Title 1 Federal Program
Shady Grove Elementary Named Pennsylvania Title I Distinguished “High Progress” School
Congratulations to the students, staff, and administration of Shady Grove Elementary School as it has been recognized as a Pennsylvania Title I Distinguished “High Progress” School in the 2016-2017 school year.
Each year, the Pennsylvania Education Division of Federal Programs honors the top performing Title I schools in the Commonwealth based on measurable objectives related to high achievement or high progress. High Progress schools are within the highest 5% Title I schools based on aggregate progress in closing the achievement gap in English-Language Arts and Mathematics for PSSA. In total, 179 Title I schools were selected to be named Distinguished Schools in the Commonwealth of Pennsylvania.
Once again, we congratulate the Shady Grove community on their continuing efforts to promote the achievement of each and every student within a safe, caring, and respectful learning environment.
Title I Designation
Shady Grove Elementary School meets the Federal Government’s criteria as a Title I “Targeted Assistance” school. The elementary students of Shady Grove Elementary School are engaged daily in an English-Language Arts instructional block rich in the use of best practices designed to develop skilled readers and writers. The district's elementary English-Language Arts curriculum is supported by McGraw-Hill's Wonders literacy resources and includes all facets of a well-balanced literacy program of the twenty-first century.
In addition to this very strong core curriculum offered to all students in the Wissahickon School District, Title I students benefit from additional instructional support by certified reading specialists. Reading specialists provide expert instruction, assessment, and leadership for our Title I reading program. With their advanced preparation and experience in reading, they work daily with our most struggling readers.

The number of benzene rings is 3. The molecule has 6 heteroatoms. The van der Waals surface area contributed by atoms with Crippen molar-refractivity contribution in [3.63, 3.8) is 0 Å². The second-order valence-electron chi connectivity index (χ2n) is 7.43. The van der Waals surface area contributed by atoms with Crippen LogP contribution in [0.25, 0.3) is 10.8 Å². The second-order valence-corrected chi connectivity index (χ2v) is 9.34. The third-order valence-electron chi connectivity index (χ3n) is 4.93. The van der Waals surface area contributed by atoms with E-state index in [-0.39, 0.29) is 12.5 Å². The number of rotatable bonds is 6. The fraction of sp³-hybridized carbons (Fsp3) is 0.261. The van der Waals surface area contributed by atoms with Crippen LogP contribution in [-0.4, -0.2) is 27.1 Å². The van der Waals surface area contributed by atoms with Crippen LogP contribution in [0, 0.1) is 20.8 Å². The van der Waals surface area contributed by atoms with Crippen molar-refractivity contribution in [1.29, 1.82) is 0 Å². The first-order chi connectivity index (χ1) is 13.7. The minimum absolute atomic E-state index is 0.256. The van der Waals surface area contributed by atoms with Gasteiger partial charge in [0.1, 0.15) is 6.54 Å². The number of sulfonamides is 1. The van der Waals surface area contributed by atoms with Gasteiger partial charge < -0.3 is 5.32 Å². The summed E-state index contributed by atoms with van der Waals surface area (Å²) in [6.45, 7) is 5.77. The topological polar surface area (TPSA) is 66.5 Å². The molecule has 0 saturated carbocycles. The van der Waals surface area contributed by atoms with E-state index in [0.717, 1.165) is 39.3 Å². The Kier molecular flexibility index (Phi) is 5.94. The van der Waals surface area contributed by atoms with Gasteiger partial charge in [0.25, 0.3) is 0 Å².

The Reading Specialists support classroom teaching and work collaboratively with instructional colleagues to implement a reading program reflective of best practices. This additional reading instruction is guided by on-going assessment data, and as a result, the instruction is appropriately differentiated, focused, and strategic. The Reading Specialists assess the reading strengths and needs of our Title I students and communicate this information to classroom teachers, parents, and specialized personnel, all in an effort to support the literacy development of each reader.
Title I Program Description
For more information about the Title I Program, read below.
“Title I, Part A (Title I) of the Elementary and Secondary Education Act, as amended (ESEA) provides financial assistance to local educational agencies (LEAs) and schools with high numbers or high percentages of children from low-income families to help ensure that all children meet challenging state academic standards.
LEAs target the Title I funds they receive to public schools with the highest percentages of children from low-income families. The school must focus Title I services on children who are failing, or most at risk of failing, to meet State academic standards. Title I schools with less than the 40 percent schoolwide threshold or that choose not to operate a schoolwide program, offer a ‘targeted assistance program’ in which the school identifies students who are failing, or most at risk of failing, to meet the State's challenging academic achievement standards. Targeted assistance schools design, in consultation with parents, staff, and district staff, an instructional program to meet the needs of those students. Targeted assistance programs must use instructional strategies based on scientifically based research and implement parental involvement activities.
Under Title I, LEAs are required to provide services for eligible private school students, as well as eligible public school students. In particular, section 1120 of Title I, Part A of the ESEA, requires a participating LEA to provide eligible children attending private elementary and secondary schools, their teachers, and their families with Title I services or other benefits that are equitable to those provided to eligible public school children, their teachers, and their families. These services must be developed in consultation with officials of the private schools. The Title I services provided by the LEA for private school participants are designed to meet their educational needs and supplement the educational services provided by the private school.” (U.S. Department of Education)
Three decades of research provide convincing evidence that parents are an important influence in helping their children achieve high academic standards. When schools collaborate with parents to help their children learn and when parents participate in school activities and decision-making about their children’s education, children achieve at higher levels. In short, when parents are involved in education, children do better in school and schools improve.